The challenge with these digital systems is that they can make it difficult to adapt and pivot when the market changes rapidly. This is somewhat counterintuitive for many people as they believe that digital systems are more flexible and adaptive. Although this is true in part and digital systems do require less physical resources to manage (i.e., server systems), overindulgence on software at the enterprise level can quickly create unwieldy organizations.
The Hindrance of Overindulging in Tech
Despite the broader tech market having a massive global market capitalization, these tools aren't necessarily translating into operational success at the company level. Companies like General Electric, Ford, and Procter & Gamble have all experienced major technical hiccups during the evolution of their corporate structure. These blunders not only incur a large cost, but they are also the product of overindulging in tech.
In fact, many executives report large concerns about the overuse of digital tools in the business environment. Here are some of the top stumbling blocks highlighted by the CIOs of global enterprises that overextend their reliance on different software services:
According to experts, many companies experience digital overload, not because they have too much data, but because they don't have the proper processes for managing it. It's more about improving their policies and management capabilities than investing in technology. The key then becomes breaking down silos and leveraging all available resources for the benefit of the organization as a whole, not just the constituent pieces that make up each individual department.
Optimal Performance Through Systems Integration
Instead of transforming the enterprise into a streamlined machine, it's better to think of them as an organism that can selectively adapt to the environment through the use of digital systems. This is evident in the way that companies that work within a specific industry tend to have similar or even identical structures. In fact, this is not a coincidence at all because there are very distinct ways of strategizing and creating an optimal experience for consumers utilizing the digital structure. In other words, it's important to have a reverse-engineered approach.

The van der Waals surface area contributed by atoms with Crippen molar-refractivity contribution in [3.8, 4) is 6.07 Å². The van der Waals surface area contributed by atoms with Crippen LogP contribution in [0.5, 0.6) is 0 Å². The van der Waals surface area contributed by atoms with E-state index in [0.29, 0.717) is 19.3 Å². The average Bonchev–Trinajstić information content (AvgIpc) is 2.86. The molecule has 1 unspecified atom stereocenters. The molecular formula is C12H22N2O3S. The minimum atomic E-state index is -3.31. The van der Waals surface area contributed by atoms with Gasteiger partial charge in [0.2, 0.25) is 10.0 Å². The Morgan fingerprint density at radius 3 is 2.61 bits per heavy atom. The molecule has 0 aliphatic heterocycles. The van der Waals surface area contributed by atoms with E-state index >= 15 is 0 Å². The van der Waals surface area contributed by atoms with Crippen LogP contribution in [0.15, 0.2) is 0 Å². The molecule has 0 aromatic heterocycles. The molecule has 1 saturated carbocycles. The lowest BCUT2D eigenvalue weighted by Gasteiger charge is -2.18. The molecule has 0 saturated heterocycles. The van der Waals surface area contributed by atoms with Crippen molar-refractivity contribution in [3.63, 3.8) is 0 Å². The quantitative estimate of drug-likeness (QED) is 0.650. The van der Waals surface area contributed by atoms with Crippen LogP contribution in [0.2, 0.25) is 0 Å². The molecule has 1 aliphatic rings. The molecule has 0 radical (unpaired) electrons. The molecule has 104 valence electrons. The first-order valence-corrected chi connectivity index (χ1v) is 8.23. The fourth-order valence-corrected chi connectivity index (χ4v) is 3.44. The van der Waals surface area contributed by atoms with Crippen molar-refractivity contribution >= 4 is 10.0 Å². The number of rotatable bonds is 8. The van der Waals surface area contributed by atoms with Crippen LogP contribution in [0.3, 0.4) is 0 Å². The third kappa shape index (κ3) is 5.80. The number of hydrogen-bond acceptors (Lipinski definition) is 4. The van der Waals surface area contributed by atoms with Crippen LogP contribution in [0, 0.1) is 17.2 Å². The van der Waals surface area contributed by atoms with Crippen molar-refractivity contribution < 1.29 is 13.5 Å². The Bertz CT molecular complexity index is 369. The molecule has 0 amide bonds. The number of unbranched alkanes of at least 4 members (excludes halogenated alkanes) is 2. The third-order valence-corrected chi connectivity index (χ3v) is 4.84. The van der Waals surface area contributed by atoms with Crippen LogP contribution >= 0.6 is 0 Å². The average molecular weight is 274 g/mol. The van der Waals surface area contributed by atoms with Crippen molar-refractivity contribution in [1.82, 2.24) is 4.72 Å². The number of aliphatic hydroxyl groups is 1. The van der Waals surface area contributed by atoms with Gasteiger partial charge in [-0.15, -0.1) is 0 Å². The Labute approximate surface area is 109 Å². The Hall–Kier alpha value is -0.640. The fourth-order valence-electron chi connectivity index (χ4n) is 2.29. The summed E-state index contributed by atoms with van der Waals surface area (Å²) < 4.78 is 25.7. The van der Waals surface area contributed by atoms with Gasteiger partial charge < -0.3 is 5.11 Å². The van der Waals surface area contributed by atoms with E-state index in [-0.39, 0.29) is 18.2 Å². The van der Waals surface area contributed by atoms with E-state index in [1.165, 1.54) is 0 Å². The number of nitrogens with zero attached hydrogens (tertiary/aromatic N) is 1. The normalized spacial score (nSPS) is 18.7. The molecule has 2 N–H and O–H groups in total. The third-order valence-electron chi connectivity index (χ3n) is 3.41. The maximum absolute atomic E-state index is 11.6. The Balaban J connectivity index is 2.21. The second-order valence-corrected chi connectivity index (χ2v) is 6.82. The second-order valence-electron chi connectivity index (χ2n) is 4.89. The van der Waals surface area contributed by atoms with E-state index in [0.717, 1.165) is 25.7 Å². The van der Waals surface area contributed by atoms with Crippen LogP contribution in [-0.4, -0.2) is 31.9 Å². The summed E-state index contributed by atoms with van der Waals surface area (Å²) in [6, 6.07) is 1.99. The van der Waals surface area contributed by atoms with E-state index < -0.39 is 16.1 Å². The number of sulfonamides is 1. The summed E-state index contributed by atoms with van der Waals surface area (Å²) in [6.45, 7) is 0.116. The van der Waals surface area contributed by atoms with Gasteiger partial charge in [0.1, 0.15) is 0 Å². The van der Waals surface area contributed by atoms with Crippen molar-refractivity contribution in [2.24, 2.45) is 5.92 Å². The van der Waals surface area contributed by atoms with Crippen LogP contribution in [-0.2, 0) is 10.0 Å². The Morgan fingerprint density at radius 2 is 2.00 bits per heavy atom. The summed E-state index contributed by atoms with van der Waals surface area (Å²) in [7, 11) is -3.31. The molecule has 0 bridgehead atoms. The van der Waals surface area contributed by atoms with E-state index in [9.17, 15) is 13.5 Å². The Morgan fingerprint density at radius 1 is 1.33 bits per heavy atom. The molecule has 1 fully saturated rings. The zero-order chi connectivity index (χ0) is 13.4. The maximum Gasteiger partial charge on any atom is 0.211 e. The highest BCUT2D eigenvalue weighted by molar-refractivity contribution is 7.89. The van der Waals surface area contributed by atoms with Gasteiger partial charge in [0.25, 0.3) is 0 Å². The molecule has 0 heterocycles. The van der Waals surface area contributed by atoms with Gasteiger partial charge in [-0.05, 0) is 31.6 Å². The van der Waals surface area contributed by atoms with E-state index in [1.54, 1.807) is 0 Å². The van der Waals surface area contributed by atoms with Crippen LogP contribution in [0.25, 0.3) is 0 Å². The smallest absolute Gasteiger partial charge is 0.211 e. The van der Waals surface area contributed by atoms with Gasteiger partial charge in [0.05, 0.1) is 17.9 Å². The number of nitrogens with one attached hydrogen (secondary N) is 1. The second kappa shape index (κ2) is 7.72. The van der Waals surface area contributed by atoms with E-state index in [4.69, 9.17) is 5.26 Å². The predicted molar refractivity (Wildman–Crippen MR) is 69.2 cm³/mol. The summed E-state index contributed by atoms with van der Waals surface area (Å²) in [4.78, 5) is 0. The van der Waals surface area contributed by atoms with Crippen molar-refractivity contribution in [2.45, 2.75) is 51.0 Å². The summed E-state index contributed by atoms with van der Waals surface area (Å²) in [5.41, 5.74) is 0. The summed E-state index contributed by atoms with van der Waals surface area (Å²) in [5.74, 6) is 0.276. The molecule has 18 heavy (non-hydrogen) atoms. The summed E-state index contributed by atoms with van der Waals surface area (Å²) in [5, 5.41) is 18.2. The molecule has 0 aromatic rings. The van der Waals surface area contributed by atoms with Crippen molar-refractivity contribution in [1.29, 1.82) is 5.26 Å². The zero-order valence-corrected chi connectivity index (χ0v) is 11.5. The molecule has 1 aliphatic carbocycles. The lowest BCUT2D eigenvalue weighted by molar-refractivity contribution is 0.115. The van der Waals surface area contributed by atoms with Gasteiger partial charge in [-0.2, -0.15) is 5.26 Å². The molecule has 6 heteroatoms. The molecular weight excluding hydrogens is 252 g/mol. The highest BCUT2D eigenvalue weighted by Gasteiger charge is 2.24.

To ensure that technical systems aren't becoming a hindrance to the day-to-day operations of different enterprise departments, companies need to adopt implementation and ongoing management strategies that allow them to take advantage of technical infrastructure while keeping cognitive and information overload at a minimum.
The challenge faced by many businesses today is that the growth in the number of digital technologies used to process transactions and provide value-added services has made it increasingly difficult for companies to keep up with all the changes, new systems, and updates. A majority of organizations deal with this problem by allowing their new digital technologies to take priority over existing systems, which, as we know, can lead to issues in the future
As technology evolves and organizations add new digital components such as cloud computing and mobile solutions, they need to find a way to incorporate them into old legacy architecture without disrupting operations. For more information about how you can adopt a streamlined operational structure in the tech era, reach out to the experts at Aviskaran today!
Content Writer, Aviskaran Technologies